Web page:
By DESTINY VELEZ
Special to the Herald-Banner
Bullying is defined as an act of repeated physical or emotional victimization of a person by another person or a group.
For the longest time people have seen bullying as a kid tough-out game, but in reality bullying is the most common form of violence experienced by young people in our nation and pretty much in the whole world.
Bullying for many is seen as a form of hate crime. According to the FBI, the third most common location for a hate crime to occur is on a school or college campus. Most eight to 15-year-olds picked “teasing and bullying” as the “biggest problem” at their school over those who picked drug, alcohol, racism or pressure to have sex.
Every day more than 160,000 students skip school because they are afraid to be bullied at school. Bullying is now considered a serious threat to students ability to fully enjoy the educational opportunities and benefits of their school.
According to the National Center of Learning Disabilities, 20 percent of children reported having been the victim of severe bullying at least once during the school year; 25 percent reported being bullied in the last six months; 50 to 75 percent reported being bullied at some point during their school years.
The report also showed that 40 to 75 percent of bullying incidents in school took place during class breaks, bathrooms, hallways and in the lunchroom. An alarming 40 percent of children who reported having been bullied said they brought weapons to school. It is said that numbers will never lie and the numbers been given on bullying are telling us there is a problem at our schools.
There are many reasons or perhaps no real reason on why bullying occurs. As much as 95 percent of all bullying is done by those looking to protect or increase their status within a group. Bullies maintain their “in balance of power” by pointing out things that make others different.
These differences could be overweight, tallness, clothing styles, speaking with an accent, ethnicity, religious preference, loners, gifted children or sexual identity and preferences. Bullying comes in many forms but no matter what form it comes, someone will always get hurt.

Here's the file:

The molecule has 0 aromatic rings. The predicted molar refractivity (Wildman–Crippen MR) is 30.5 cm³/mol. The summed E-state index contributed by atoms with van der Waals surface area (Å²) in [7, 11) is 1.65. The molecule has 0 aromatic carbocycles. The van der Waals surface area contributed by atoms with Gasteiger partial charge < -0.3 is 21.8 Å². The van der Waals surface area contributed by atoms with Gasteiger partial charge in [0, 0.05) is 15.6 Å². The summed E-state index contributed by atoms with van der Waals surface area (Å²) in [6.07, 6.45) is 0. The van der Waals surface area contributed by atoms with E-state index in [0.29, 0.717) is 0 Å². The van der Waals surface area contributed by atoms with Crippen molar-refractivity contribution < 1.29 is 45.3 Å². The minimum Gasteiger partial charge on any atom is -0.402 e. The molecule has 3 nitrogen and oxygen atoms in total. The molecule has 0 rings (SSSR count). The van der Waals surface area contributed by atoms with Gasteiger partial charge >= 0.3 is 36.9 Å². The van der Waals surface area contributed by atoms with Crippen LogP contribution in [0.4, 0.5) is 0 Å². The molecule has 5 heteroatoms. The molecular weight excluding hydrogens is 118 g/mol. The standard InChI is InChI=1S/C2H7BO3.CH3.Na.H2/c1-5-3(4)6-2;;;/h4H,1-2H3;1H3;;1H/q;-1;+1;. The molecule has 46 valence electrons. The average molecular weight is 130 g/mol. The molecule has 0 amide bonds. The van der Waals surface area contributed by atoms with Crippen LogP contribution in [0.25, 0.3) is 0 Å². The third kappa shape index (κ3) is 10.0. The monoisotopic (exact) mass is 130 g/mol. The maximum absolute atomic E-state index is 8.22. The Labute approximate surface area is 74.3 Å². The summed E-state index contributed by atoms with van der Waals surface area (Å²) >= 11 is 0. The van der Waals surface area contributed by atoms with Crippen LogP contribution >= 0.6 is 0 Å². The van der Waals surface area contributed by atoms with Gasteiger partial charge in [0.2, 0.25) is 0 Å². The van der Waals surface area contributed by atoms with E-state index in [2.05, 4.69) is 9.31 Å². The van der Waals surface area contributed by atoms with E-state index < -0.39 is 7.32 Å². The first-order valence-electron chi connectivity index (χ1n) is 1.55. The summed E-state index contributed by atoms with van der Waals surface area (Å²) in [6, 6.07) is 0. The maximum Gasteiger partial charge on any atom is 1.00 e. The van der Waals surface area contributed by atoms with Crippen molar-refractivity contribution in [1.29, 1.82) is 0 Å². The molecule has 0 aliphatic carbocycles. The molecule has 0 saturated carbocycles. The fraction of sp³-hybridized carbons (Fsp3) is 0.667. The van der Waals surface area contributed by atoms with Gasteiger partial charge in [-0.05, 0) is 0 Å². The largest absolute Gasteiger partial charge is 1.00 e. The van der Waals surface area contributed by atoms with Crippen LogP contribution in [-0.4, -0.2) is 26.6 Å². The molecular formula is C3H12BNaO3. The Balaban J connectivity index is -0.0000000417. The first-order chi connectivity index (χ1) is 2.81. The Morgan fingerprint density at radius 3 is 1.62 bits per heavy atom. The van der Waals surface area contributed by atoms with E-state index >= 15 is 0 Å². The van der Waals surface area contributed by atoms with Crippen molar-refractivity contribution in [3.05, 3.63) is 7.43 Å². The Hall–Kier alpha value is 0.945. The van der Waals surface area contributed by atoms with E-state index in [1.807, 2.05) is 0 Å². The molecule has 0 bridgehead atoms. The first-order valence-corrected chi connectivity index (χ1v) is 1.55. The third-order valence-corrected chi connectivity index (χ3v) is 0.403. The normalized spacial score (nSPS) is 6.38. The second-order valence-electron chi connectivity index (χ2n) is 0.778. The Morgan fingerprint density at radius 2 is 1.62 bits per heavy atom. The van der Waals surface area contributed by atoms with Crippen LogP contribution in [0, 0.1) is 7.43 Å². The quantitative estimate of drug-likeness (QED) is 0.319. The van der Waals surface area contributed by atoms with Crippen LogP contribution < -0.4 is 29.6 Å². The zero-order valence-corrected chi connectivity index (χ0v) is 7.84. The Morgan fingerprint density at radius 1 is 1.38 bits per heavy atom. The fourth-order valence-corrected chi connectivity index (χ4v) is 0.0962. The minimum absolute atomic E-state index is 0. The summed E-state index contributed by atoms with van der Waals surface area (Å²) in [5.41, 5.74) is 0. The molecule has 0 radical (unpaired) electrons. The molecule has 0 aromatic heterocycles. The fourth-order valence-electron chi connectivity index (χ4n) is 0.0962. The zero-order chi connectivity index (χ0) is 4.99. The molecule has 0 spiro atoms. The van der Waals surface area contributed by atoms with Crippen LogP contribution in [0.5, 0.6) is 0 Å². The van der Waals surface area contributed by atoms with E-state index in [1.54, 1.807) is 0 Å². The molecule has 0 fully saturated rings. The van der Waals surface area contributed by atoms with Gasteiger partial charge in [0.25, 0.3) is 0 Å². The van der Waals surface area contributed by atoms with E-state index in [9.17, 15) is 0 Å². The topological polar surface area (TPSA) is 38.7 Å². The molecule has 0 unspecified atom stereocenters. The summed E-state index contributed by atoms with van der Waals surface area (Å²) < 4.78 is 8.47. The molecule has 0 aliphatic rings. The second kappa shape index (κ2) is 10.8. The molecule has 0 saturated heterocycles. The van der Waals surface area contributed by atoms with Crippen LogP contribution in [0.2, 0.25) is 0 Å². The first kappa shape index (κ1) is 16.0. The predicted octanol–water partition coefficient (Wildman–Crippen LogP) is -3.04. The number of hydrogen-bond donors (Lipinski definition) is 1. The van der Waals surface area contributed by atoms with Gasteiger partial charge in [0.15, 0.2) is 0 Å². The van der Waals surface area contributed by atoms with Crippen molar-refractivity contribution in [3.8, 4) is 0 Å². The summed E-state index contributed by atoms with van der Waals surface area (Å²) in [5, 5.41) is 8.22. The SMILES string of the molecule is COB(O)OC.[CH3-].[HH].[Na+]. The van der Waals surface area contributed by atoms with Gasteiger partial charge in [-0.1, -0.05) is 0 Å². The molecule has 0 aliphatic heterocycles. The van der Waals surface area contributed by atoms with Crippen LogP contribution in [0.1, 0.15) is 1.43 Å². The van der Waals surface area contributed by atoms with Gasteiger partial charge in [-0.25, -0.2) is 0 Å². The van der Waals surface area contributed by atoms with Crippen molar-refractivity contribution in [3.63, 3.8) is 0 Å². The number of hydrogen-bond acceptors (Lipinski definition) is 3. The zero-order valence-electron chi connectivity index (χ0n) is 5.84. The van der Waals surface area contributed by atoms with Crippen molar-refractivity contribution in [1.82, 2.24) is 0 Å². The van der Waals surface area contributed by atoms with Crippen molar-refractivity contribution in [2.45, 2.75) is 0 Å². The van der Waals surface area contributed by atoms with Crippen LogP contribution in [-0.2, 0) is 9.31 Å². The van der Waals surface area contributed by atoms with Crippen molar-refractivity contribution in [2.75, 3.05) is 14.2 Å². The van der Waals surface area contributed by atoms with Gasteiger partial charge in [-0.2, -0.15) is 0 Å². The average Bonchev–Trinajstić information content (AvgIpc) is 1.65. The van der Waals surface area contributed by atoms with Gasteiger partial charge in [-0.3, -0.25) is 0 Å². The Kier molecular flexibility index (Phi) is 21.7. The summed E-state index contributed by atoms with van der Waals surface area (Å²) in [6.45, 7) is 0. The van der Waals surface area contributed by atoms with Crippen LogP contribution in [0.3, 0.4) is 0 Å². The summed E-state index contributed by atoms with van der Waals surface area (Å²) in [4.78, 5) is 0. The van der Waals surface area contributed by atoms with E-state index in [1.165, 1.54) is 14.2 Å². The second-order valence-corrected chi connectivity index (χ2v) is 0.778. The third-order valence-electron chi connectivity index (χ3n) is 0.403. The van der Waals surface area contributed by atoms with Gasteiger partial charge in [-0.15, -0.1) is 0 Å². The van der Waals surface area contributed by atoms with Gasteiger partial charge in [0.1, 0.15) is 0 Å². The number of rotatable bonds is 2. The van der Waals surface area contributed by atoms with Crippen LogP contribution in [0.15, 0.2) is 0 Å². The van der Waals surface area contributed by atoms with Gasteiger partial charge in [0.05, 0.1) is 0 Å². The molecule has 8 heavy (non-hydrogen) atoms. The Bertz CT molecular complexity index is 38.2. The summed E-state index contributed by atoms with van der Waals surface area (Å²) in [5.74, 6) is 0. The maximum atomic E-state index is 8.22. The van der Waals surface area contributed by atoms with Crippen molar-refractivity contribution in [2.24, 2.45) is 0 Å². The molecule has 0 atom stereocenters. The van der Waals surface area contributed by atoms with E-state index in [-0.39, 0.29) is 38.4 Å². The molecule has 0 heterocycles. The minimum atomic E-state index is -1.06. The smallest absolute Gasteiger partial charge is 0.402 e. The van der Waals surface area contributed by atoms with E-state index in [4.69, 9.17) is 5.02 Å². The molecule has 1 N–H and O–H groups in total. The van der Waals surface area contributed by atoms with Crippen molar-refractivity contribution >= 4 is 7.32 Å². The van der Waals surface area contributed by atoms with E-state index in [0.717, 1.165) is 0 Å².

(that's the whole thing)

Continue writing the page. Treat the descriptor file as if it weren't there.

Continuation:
For years, government, schools and courts have wrestled with how to deal with the issue of bullying. Thanks to technology, growing activism, dissatisfied students, parents, educators and legislators are finally banding together as one unified voice.
After years of being swept under the rug as a kid tough-out game and part of growing up, bullying is finally being recognized as an epidemic that is getting the attention it deserves. It’s time for people to become part of the solution.
I’ve always heard that solutions and problems start at the home.I urge parents to bring the topic of bullying out in the open, participate in your child’s online life.
Educate your children about responsible online behavior and tell them about the dangers of sharing personal information. Instruct your children to immediately notify you or an adult when they encounter cyber bullying, bullying or hate related behavior.
Teach your children to ally with peers who may be targeted by bullies or cyber bullying. Restrict the time your teens spend online and supervise your teen’s online activities. Set an example, children are keen observers of adult behavior. Stress personal responsibility in your child and show them the importance of respecting others. A circle of respect equals a bully-free world. To my bullied victims, its time to stand up and stamp out those bullies!
•Stand Up to bullies
• Avoid Bad Situations
• Make New friends
• Project Confidence
Always remember that you are a good person with many talents and strengths, never let someone tell you otherwise.
Bullying must never be tolerated. No child should ever witness peer cruelty. No child should ever suffer harm inflicted by a peer. No child should ever intentionally cause another child pain. Let us work for a goal to break the cycle of violence, stop peer cruelty and provide our children with caring, safe and respectful environments they so deserve.
In celebration of the national anti-bulling month, I urge everyone to partner with me to stop bullying and start empathy; make a difference and spread the message of bullying awareness.
So stand up, speak out, lend a hand, be an up-stander rather than a bystander. Together we can be the generation that makes bullying history.
Velez is Miss Hunt County’s Outstanding Teen 2012 and has been a victim of bullying.